But its yet to happen in any serious way. Most organisations are still broadcasting via their corporate web site. And when they venture onto networks such as Facebook, Twitter or soon Google+, the behaviour is repeated, and very few actually do it symmetrically.
    But I’m optimistic because organisations that are using social media and networks truly as a social means of communication are generating tremendous returns.

  2. Heather Yaxley 11/07/2011 at 6:45 pm #

    Richard – thanks for the post, tweets and good chats at IHPRC last week. I agree with your conclusions over the way that PR has regressed rather than progressed in many aspects based on a robust understanding of history.
    My view, unlike Stephen however, is not that PR should continue aspiring to a Grunigian ideal of symmetry – the general theory that Ray Hiebert and others argued against.
    What I would like to see is a move away from the focus on communications management (which ironically Hiebert felt is a better name for PR). For me, that is the tactical approach which is most evident in a marketing-orientation. What I find shocking is that many PR practitioners who do engage exclusively in publicity have no understanding of the history, theory or strategic concepts that underpin effective marketing operations. Where is their knowledge of psychology, segmentation, cost-benefit analysis, etc?
    The early practitioners understood that PR was a strategic function – and this included engagement in generating sales, building brands or reputation.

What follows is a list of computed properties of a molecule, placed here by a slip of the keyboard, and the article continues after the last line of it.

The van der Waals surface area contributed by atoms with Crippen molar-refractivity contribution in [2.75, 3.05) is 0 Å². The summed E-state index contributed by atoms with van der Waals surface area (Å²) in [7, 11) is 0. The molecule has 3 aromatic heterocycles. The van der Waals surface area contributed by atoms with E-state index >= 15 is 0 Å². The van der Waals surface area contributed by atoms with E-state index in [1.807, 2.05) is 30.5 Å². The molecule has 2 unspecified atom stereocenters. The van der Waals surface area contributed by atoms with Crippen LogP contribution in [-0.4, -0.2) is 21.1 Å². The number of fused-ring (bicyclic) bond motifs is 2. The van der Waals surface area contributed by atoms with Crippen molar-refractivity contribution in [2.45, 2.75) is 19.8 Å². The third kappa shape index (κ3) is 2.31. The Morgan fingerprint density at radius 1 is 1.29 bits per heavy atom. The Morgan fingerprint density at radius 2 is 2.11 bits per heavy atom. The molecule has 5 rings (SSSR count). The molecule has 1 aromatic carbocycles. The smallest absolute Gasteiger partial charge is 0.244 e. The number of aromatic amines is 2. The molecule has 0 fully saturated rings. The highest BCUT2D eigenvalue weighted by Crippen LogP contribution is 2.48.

So overall, my takeaway lesson from last week isn’t really that PR has become more marketing oriented, but it has become more tactical and less intelligent!

  3. Simon Collister 11/07/2011 at 8:35 pm #

    Nice post – and your suggestion of a study into PR and religion would be particularly interesting given the origins of the modern concept of ‘communication’ in ecclesiastical terms!
    With an original definition meaning “sharing, community and contiguity” (see Terranova, T. (2006) Network Culture) you could almost trace modern PR/communications from pre-Enlightenment; through modernity and into a resurrected (pardon the pun) format through online/networked communities.
    There’s a PhD or two in there!🙂

  4. Richard Bailey 11/07/2011 at 8:39 pm #

    Thanks for the comments.
    Heather’s right: this isn’t a discussion of PR vs marketing (yawn) but a discussion of PR as a tactical tool vs PR as strategy.
    Stephen will know from his own client work what the balance is (and whether there has been a change with the emergence of digital and online).
    I don’t mean to knock Professor Grunig (as Anne Gregory said, that would be adolescent), but it’s worth pointing out that academics in the US and most European countries (plus Australia and New Zealand) are exploring new approaches at just the point when some intelligent practitioners and many other countries are just discovering the Four Models of PR and exhibiting the fervour of the newly-converted.

  5. Paul Seaman 13/07/2011 at 7:32 am #

    I’m not sure that PR is going far enough back. It strikes me that there’s something limiting in Gunther Bentele’s attempt to frame PR historically as a modern practice. But I’m not surprised. The truth is that PRs struggle to understand what PR is about and to describe what they do coherently. That failure explains why most modern definitions of PR are dishonest, wide of the mark, and utopian.